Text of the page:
The high school senior year marks a significant milestone in the journey of adolescence, filled with anticipation for graduation and the excitement of stepping into adulthood. It is a time when we expect to have a clear sense of who we are, what we want to achieve, and how we plan to conquer the world. However, as Valentina, a high school student from Gran Canaria, Spain, finds herself on the cusp of turning 18, the reality of newfound autonomy is met with a mix of exhilaration and trepidation. In this article, she reflects on the challenges and lessons of senior year, exploring themes of responsibility, self-discovery, and the importance of self-compassion.

The Weight of Turning 18

Hi! I’m Valentina! Born in Venezuela but raised in Spain, Singapore and Abu Dhabi, I have enjoyed a vastly international upbringing that has left me with a network of friends all around the world. I am currently finishing my A-Levels in Gran Canaria with the hopes of pursuing my love for writing and media in Rotterdam this year.

Turning 18 is undoubtedly a significant milestone, granting us rights and privileges previously inaccessible. The freedom to vote, drive, and serve on a jury comes with a sense of empowerment that once seemed alluring. However, as I stand on the threshold of adulthood, the weight of this newfound power can feel overwhelming. Doubts creep in, questioning our readiness to handle the responsibilities that come with it. The fear of facing unforeseen challenges without the safety net of our parents’ guidance looms large. Yet, amid these fears, it is crucial to recognize that everyone stumbles and fails along the way. Embracing the inevitability of failure allows us to learn and grow, ultimately shaping our paths toward success.

A Senior Year of Responsibility

Senior year has shattered the perception of school as merely an academic realm, revealing a vibrant community that extends far beyond the classroom. The involvement in student council activities, such as organizing events and engaging with external organizations, offers a surreal glimpse into our maturity and growing responsibilities. The realization that we, as “older kids,” are entrusted with the reins of influence and agency brings both pride and a heightened sense of accountability. Our collective efforts, together with the guidance of teachers, give birth to a diverse range of activities, fostering a vibrant and inclusive school environment. Moreover, the opportunity to become a tutor provides a unique perspective on personal growth as we pass on our experiences and wisdom to younger students, thus further bolstering our sense of independence.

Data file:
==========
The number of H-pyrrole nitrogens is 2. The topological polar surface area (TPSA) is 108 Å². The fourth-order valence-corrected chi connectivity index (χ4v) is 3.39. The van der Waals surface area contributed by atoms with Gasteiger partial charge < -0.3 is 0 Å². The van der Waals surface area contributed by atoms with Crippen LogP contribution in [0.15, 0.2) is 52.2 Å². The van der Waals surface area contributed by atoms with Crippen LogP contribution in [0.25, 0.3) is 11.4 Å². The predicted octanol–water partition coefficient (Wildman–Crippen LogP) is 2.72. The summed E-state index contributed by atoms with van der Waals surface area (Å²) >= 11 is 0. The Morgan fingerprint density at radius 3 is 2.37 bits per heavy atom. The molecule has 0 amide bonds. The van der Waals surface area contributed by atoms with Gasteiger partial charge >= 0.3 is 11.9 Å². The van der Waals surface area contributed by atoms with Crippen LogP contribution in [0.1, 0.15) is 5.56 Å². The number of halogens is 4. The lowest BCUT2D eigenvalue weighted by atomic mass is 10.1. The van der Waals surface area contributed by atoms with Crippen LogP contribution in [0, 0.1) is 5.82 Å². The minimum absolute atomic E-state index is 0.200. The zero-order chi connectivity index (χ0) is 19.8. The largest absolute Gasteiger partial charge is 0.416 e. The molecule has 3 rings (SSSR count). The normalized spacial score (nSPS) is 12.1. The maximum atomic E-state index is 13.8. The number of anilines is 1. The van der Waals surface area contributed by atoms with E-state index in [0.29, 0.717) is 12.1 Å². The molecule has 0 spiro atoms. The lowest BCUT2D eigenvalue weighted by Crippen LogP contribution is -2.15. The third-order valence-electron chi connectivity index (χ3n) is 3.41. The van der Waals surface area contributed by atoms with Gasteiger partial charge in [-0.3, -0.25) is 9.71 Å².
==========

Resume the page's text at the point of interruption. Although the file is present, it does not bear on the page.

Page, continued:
Learning to Cope with Burnout

However fulfilling these responsibilities may be, they are not without their share of stress. Balancing academics, extracurricular commitments, and personal pursuits demands a delicate equilibrium. For many of us, the transition to senior year necessitates recalibrating our routines, squeezing more activities into the same twenty-four hours. This realization can be overwhelming, leading to self-imposed pressures and a constant battle for perfection. Yet, it is crucial to recognize the detrimental effects of this approach. Understanding the importance of self-compassion and granting ourselves room for mistakes becomes paramount in cultivating a healthier relationship with the school and managing stress. Acknowledging that it is not a competition between grades and personal fulfillment allows us to embrace self-care, indulging in hobbies and activities that rejuvenate and inspire us.


This is the biggest lesson I take from my senior year. Learning to be kinder to myself and to give me a wider margin of error has been key in improving my relationship with the school and the cloud of stress I’ve associated with it. The process is not as lovely as it sounds of course; it takes time, patience and honesty (primarily with yourself) to dismantle the harmful tendencies you have hammered into habits. It’s also constant and is something I’m still working on improving today by taking time away from academics and investing it into myself, into the activities that I left by the wayside: painting, baking, and exercising. All things that give me something to look forward to every week, a space to disconnect. And I’m all the better for it.